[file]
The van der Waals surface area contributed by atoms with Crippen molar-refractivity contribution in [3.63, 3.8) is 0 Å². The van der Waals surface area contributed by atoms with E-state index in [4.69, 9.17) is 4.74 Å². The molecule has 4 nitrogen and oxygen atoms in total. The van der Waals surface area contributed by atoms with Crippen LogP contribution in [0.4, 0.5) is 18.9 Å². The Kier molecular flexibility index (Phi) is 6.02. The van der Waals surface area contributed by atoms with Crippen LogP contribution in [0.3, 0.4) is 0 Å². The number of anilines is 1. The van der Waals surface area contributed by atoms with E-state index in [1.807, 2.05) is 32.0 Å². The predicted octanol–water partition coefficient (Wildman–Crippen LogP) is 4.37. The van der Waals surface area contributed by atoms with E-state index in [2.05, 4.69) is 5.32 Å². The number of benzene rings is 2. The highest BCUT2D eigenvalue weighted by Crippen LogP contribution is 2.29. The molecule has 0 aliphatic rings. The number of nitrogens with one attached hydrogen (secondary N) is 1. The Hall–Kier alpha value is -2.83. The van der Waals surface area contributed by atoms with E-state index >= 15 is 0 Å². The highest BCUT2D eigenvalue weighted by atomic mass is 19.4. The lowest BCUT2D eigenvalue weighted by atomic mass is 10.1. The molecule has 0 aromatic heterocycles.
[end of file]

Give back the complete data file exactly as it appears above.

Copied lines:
The van der Waals surface area contributed by atoms with Crippen molar-refractivity contribution in [3.63, 3.8) is 0 Å². The van der Waals surface area contributed by atoms with E-state index in [4.69, 9.17) is 4.74 Å². The molecule has 4 nitrogen and oxygen atoms in total. The van der Waals surface area contributed by atoms with Crippen LogP contribution in [0.4, 0.5) is 18.9 Å². The Kier molecular flexibility index (Phi) is 6.02. The van der Waals surface area contributed by atoms with Crippen LogP contribution in [0.3, 0.4) is 0 Å². The number of anilines is 1. The van der Waals surface area contributed by atoms with E-state index in [1.807, 2.05) is 32.0 Å². The predicted octanol–water partition coefficient (Wildman–Crippen LogP) is 4.37. The van der Waals surface area contributed by atoms with E-state index in [2.05, 4.69) is 5.32 Å². The number of benzene rings is 2. The highest BCUT2D eigenvalue weighted by Crippen LogP contribution is 2.29. The molecule has 0 aliphatic rings. The number of nitrogens with one attached hydrogen (secondary N) is 1. The Hall–Kier alpha value is -2.83. The van der Waals surface area contributed by atoms with E-state index >= 15 is 0 Å². The highest BCUT2D eigenvalue weighted by atomic mass is 19.4. The lowest BCUT2D eigenvalue weighted by atomic mass is 10.1. The molecule has 0 aromatic heterocycles.